“Prevent the dutch historical sailing fleet from going under”
The Netherlands has the largest, still operational, historical sailing fleet in the world. The fleet, consisting of 400 traditional, authentic sailing ships is praised worldwide because of her cultural and historical value. To raise awareness in an attempt to save the Dutch historical fleet, the skippers and owners have started an online petition.
Due to the corona measures being taken in the Netherlands and worldwide the fleet is being threatened with becoming extinct. The owners are facing a revenue loss of up to 90% to 100% in 2020 and the outlook for 2021 is hardly any better. Without further financial support from the government many businesses will face bankruptcy, which could result in the disappearance of these historical ships from the Dutch and international waters.
The online petition can be found here
Petition: “Prevent the historical Dutch sailing fleet from sinking under the corona measures”
In contrast to historical sailing ships in neighbouring countries, Dutch historical sailing passenger ships are not subsidised by the government. They are commercially operated by their owners. Blood, sweat and tears are spend in maintaining these authentic ships so that their passengers can enjoy sailing holidays on not only the Dutch inland waters, the Wadden Sea and the Zeeuwse Stromen, but also worldwide. All during it’s existence the Dutch sailing fleet has been able to support herself in the face of growing regulations and customer wishes.
The first and second government aid packages are insufficient to prevent our sailing fleet from disappearing forever. By signing the petition the approximate 400 historical sailing ships hope to gain enough support and send out an S.O.S to the responsible minister: “Our nautical heritage should be preserved”.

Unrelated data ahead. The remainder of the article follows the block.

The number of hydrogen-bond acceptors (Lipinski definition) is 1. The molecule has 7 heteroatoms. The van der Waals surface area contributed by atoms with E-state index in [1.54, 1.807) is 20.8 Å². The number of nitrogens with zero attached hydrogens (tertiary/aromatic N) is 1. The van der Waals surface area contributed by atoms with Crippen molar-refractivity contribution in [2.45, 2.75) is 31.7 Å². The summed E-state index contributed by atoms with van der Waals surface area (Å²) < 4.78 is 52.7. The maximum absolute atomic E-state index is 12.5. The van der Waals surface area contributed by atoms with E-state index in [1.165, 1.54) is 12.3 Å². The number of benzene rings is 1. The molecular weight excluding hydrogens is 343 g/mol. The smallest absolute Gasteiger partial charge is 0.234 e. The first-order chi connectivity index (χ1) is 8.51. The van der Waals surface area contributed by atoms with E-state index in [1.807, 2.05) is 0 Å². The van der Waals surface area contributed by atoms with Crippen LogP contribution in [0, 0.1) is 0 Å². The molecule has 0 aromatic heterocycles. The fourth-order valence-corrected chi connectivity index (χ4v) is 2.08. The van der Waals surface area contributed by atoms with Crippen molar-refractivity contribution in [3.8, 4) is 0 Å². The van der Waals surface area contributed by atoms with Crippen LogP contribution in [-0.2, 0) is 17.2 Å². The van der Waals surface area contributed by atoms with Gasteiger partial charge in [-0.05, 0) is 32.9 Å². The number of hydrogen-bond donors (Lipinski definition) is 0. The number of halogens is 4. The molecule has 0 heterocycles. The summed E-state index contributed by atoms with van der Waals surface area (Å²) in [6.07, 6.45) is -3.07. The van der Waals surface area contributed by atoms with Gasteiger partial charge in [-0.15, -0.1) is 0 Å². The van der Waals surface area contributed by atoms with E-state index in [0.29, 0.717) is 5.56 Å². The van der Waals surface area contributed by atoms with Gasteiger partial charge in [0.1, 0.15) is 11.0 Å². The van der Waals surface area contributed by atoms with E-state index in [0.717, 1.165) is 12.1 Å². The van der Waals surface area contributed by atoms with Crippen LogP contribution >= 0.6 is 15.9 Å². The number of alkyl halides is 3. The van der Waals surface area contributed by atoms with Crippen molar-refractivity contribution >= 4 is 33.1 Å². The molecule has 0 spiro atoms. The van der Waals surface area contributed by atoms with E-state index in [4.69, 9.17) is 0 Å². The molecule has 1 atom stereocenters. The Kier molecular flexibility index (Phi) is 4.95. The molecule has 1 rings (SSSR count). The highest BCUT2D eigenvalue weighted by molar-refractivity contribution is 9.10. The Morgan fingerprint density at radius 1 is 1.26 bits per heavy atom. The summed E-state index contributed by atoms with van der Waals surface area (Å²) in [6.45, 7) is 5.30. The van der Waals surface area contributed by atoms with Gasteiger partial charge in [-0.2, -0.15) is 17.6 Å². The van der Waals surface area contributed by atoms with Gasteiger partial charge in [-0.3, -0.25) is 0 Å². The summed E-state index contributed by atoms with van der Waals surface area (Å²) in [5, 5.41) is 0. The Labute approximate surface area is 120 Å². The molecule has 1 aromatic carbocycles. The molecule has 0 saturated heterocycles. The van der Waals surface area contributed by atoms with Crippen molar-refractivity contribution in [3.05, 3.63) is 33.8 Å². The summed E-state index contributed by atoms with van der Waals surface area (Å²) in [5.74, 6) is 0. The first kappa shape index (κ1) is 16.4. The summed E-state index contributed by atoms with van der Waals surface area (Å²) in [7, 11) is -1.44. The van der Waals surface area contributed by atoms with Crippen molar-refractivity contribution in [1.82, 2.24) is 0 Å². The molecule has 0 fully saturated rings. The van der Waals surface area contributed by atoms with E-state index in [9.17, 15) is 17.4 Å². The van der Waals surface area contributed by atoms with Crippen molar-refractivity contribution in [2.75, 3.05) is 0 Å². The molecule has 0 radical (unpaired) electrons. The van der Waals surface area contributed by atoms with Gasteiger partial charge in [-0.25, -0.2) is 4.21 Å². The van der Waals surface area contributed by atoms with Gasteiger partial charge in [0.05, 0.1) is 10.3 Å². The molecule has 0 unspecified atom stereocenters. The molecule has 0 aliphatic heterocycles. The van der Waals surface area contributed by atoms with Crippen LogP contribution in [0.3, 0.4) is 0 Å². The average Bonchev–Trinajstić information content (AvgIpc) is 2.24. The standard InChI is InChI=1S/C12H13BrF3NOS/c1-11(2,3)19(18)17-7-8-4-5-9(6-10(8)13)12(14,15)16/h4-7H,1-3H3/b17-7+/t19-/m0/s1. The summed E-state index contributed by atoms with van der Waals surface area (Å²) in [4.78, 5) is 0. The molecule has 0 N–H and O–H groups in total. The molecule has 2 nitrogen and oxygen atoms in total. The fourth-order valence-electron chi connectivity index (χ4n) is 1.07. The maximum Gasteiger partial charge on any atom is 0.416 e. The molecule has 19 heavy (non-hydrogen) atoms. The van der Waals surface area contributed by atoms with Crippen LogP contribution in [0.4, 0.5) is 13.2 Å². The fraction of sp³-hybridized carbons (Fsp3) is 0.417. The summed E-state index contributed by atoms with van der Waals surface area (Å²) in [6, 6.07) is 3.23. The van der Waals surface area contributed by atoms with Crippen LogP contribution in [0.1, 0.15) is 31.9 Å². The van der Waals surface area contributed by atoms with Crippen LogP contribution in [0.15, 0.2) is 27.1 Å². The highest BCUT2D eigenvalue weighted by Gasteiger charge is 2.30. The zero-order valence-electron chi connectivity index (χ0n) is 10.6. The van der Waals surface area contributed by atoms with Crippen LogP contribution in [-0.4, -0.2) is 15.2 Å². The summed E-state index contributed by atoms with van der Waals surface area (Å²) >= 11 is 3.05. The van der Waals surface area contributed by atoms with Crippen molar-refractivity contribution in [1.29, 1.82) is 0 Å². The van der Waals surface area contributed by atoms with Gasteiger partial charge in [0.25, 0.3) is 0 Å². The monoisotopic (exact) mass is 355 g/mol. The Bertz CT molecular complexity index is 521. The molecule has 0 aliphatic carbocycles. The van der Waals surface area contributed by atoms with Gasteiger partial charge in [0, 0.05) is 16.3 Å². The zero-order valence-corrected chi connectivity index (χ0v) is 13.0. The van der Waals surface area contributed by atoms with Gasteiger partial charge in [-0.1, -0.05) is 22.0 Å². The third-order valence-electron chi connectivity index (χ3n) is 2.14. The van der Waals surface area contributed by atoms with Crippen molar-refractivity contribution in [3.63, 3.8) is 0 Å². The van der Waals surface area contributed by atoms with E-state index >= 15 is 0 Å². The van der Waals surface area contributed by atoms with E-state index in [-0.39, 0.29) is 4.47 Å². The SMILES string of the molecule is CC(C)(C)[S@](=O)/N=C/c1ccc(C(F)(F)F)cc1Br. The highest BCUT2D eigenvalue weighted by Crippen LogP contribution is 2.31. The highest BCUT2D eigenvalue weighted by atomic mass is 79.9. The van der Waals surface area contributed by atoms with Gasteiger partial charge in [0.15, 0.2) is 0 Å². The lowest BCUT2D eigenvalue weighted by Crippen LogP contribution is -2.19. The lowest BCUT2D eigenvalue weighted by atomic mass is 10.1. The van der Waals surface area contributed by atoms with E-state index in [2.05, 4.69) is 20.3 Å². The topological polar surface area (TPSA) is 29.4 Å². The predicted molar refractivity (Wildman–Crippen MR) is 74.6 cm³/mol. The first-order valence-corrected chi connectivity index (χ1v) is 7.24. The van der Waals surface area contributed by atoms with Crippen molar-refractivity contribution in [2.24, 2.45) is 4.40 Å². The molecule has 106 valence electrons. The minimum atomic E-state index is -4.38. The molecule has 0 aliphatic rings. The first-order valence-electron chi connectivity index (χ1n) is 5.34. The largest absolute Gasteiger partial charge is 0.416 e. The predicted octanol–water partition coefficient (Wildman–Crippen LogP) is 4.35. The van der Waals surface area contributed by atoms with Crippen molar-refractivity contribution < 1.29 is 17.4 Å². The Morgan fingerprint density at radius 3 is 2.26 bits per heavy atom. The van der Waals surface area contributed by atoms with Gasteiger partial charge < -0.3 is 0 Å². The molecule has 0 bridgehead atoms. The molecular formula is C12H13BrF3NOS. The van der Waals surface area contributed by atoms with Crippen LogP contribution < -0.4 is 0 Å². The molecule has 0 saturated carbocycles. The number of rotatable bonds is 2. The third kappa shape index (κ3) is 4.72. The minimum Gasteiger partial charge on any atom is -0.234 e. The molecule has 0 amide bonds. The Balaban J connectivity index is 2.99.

The petition is supported by the BBZ, the trade association for the Dutch sail charter fleet and the motorcharter fleet and the HISWA-RECRON.
Without certification many historical ships will be lost forever from the fleet
Following bankruptcy of the ships their certificates will likely expire, resulting in the disappearance of these ships The ships and their operators have to comply to strict (EU) regulations already, specifically applicable to the historical fleet, once these certificates expire the chance of re-certifying the historical ships will become null. To acquire new certificates they will be viewed as newly built passenger ships. Complying to those specific rules is not only financially unviable but also impossible in a practical sense.
This might result in a very few ships being sold as house boats but the remaining ships will end up on the scrapheap. As a side effect many businesses specialised in supplying and maintaining the historical sailing fleet will risk going out of business, including sailmakers, rigging companies, the Enkhuizer Nautical College (EZS), booking agencies and other nautical orientated trades.